Orange County’s public school students speak more than 50 languages and the area’s ethnic and cultural diversity is apparent to all who live and work here. “Immigrant Lives in ‘The O.C.’ and Beyond,” a new exhibit at UC Irvine’s Langson Library, traces the history of immigration, showing how the county arrived at where it is today.
A display of books, pamphlets, newspaper articles and historic photographs tracing the area’s often-turbulent immigrant heritage from the 19th century to the present is now available for browsing during regular library hours. Photos depict immigrants drawn to the area by agriculture and service industry jobs.
Among historical events detailed:
- A 1936 citrus strike involving almost 3,000 fruit pickers that led to 400 controversial arrests;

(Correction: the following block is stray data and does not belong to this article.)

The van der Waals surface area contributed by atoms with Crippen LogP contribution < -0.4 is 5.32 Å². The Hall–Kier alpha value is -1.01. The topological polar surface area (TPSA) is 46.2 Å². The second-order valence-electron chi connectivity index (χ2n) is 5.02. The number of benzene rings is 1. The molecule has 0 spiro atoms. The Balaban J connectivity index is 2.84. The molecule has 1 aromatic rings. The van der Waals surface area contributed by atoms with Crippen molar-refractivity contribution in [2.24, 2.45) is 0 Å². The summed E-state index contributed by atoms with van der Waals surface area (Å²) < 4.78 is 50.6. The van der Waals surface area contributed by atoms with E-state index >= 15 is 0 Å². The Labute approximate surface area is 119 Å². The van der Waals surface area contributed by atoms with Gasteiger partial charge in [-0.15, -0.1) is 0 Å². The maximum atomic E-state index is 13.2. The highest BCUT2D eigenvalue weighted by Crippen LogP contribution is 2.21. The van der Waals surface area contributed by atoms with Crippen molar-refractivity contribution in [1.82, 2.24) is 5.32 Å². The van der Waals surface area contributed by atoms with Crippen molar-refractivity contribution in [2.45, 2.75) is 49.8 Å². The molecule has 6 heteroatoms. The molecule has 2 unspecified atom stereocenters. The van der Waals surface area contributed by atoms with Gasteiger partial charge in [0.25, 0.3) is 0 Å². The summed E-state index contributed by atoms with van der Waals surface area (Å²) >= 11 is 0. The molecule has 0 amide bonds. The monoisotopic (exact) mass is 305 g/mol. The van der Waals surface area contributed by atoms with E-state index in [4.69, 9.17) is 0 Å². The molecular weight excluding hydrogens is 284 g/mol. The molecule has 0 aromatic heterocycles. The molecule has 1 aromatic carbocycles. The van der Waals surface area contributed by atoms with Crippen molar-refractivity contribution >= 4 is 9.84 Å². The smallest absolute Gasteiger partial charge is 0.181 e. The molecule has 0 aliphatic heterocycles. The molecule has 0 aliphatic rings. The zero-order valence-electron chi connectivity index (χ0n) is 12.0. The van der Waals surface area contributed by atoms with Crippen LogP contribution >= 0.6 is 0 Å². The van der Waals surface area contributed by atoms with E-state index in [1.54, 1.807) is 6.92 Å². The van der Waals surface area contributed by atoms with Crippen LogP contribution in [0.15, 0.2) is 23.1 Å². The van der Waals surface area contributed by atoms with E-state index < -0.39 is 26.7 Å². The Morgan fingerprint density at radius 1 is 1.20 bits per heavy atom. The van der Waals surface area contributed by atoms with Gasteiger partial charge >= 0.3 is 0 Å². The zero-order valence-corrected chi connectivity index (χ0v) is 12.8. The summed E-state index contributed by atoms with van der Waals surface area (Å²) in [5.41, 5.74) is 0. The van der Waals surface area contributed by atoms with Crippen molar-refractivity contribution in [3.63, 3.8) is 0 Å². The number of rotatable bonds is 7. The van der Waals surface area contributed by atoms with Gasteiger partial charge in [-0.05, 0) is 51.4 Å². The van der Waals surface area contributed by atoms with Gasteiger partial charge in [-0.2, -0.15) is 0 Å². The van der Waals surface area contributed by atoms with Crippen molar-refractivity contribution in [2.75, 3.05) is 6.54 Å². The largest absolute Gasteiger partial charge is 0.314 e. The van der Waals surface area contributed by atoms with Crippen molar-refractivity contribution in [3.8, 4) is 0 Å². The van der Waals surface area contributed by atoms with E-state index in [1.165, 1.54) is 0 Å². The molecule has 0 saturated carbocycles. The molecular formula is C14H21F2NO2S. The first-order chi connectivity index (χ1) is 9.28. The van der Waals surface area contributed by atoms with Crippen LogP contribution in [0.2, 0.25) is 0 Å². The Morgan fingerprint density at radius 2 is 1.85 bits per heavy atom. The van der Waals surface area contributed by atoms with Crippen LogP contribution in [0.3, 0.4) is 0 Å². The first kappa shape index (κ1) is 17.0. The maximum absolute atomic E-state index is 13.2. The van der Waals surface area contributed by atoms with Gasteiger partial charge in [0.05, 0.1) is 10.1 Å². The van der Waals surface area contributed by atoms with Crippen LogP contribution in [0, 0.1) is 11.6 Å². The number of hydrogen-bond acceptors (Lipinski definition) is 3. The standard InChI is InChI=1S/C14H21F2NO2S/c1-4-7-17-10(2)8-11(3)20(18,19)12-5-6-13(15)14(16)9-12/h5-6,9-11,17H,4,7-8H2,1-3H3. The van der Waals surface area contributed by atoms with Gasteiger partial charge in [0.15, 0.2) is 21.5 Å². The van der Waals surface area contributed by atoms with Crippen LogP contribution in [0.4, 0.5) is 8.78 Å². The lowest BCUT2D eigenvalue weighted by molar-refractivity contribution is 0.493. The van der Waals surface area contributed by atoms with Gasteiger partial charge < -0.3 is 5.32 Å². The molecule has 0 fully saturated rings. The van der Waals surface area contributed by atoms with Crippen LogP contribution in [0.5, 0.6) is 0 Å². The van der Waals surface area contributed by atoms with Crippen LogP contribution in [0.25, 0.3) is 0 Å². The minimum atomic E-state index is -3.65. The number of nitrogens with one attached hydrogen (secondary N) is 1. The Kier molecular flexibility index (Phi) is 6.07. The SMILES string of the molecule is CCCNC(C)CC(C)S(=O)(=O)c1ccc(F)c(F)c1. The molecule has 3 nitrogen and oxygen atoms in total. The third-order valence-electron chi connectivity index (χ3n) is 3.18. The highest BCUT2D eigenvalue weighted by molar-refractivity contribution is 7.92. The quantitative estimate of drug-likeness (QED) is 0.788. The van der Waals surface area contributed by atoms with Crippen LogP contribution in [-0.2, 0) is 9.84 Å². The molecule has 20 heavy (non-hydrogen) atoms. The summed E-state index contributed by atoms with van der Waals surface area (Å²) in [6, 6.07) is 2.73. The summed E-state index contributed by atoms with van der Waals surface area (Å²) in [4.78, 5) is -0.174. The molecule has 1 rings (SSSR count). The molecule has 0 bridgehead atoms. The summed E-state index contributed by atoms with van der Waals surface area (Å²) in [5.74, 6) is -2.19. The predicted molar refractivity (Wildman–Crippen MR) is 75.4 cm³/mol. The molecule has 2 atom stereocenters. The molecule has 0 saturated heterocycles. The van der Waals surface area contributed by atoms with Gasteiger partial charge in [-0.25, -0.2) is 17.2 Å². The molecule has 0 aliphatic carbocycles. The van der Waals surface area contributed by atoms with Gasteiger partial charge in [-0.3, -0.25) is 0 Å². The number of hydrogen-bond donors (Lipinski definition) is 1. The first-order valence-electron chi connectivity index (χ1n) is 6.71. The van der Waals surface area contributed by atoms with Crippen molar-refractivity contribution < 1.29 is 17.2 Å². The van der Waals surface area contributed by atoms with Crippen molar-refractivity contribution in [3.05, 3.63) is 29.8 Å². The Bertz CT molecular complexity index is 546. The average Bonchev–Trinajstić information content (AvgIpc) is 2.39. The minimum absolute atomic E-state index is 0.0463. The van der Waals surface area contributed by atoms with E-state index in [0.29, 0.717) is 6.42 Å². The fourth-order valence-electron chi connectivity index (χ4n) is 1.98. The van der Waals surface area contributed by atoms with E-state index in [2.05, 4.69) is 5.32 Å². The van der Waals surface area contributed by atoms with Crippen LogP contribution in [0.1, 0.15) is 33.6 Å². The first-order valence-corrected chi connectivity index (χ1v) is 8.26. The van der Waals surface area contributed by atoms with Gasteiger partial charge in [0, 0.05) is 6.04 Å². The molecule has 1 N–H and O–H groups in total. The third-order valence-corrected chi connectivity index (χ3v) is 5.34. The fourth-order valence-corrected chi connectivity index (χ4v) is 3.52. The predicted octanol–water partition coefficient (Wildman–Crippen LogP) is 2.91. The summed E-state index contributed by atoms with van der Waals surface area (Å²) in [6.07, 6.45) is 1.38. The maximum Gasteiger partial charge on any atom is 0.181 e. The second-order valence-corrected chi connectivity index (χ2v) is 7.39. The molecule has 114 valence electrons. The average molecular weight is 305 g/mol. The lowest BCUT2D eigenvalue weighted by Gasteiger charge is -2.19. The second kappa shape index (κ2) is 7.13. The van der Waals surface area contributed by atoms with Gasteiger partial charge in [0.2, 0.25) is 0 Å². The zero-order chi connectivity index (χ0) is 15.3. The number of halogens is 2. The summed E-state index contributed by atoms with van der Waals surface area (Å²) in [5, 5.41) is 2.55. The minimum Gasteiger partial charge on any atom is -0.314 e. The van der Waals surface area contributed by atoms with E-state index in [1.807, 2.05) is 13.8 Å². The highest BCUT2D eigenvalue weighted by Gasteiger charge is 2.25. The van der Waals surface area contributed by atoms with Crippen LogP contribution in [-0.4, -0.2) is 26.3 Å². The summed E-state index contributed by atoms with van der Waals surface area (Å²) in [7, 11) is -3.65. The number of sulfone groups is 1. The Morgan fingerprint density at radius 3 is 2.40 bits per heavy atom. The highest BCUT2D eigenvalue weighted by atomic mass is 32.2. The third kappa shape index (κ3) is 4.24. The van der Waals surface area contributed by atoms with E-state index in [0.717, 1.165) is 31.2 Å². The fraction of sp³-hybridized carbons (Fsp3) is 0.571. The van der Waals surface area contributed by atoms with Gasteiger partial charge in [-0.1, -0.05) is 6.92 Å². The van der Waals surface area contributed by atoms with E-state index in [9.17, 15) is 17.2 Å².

- A glimpse into the bracero program, which brought about 70,000 Mexican, Filipino, Jamaican and Japanese immigrants to work in Orange County fields from 1943 to 1964; and
- The existence of a once-thriving Santa Ana Chinatown, which was burned to the ground during a leprosy scare in May 1906.
Today, one in four Californians is an immigrant. The Public Policy Institute of California cites a fivefold increase in the state’s immigrant population between 1970 and 2006, from 1.8 million to 9.9 million.
Daniel Tsang, social sciences data librarian, curates the exhibit. He knows what it is like to immigrate to a new culture, having arrived in California in 1967 from his native Hong Kong. Tsang hopes the exhibit dispels the county’s image as a homogenous, wealthy enclave.
“The purpose of the exhibit is to educate people who don’t know their local history,” he says. “Most of us came from somewhere else, and I want to give credit to those who came before us, who contributed their sweat, tears and labor.”
At the Nov. 18 exhibit opening, UCI Chancellor’s Professor of Sociology and Economics Frank Bean spoke on “Immigration: Its Past and Future Significance for the United States.”